Goldman environmental prize awarded amid murders, violence against activists
RIO DE JANEIRO, April 24 (Thomson Reuters Foundation) – A Congolese park ranger, a Guatemalan indigenous land rights activist and an octogenarian Australian who blocked a coal mining firm from taking her family’s farm were among the six winners of one of the world’s most prestigious environmental prizes on Monday.
Announced in San Francisco, the 2017 Goldman Prize Environmental Prize worth $175,000 to each winner comes as violence against land rights campaigners continues to rise globally.
The prize committee is looking at ways to improve safety for the winners so they can continue their campaigns, she said.
Some of this year’s prize winners say danger is part of life for environmental campaigners.
Another winner, Rodrigo Tot, a land rights campaigner and community leader of Guatemala’s indigenous Q’eqchi people, said one of his sons was murdered because of his activism.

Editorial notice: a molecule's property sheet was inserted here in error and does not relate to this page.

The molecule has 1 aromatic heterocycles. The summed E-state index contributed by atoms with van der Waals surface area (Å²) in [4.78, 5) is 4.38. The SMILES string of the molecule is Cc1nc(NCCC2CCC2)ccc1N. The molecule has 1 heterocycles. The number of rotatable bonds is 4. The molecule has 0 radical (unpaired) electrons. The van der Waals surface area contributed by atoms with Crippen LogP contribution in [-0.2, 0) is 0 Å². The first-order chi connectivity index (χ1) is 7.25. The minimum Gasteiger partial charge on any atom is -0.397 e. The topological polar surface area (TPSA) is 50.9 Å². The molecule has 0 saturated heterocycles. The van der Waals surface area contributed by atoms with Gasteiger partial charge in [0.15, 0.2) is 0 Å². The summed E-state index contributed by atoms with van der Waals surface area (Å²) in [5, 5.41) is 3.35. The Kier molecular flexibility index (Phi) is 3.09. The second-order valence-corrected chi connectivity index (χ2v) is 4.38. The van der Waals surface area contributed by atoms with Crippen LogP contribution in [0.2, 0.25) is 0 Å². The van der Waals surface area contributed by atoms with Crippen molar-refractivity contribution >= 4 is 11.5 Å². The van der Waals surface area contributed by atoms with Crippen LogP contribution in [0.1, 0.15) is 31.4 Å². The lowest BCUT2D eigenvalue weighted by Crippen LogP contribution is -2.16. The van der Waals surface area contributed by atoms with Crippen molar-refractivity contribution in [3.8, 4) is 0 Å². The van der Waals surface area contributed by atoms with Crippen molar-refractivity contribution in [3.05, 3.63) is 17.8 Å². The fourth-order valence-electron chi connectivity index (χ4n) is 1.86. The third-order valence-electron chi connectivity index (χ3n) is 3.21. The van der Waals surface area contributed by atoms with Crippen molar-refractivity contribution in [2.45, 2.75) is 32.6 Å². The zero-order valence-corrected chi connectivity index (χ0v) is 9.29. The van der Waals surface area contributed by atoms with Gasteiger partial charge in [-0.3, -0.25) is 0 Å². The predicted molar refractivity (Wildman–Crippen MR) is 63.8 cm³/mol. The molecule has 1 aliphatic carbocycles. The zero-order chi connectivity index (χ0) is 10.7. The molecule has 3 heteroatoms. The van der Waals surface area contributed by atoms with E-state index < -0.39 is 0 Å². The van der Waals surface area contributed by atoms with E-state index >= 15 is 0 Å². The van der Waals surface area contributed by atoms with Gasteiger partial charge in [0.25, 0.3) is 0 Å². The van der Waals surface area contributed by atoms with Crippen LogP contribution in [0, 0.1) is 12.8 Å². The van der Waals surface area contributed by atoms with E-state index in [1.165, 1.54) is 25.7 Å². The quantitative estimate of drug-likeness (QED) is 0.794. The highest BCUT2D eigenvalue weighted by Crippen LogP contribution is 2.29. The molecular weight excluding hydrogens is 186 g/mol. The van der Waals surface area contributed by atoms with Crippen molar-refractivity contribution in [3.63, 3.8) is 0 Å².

Tot has led campaigns to protect indigenous land from government and foreign mining companies seeking to tap into the nickel deposits in central Guatemala.
We don’t want our resources to be polluted," Tot said.
But the fight continues.
Australian family farmer Wendy Bowman, a co-winner of the prize, is known for her successful fight to stop coal mining expansion that she says causes air and water pollution.
She stopped Yancoal, a Chinese-owned mining company, from taking her family farm and has refused to sell her land to the company, the prize committee said.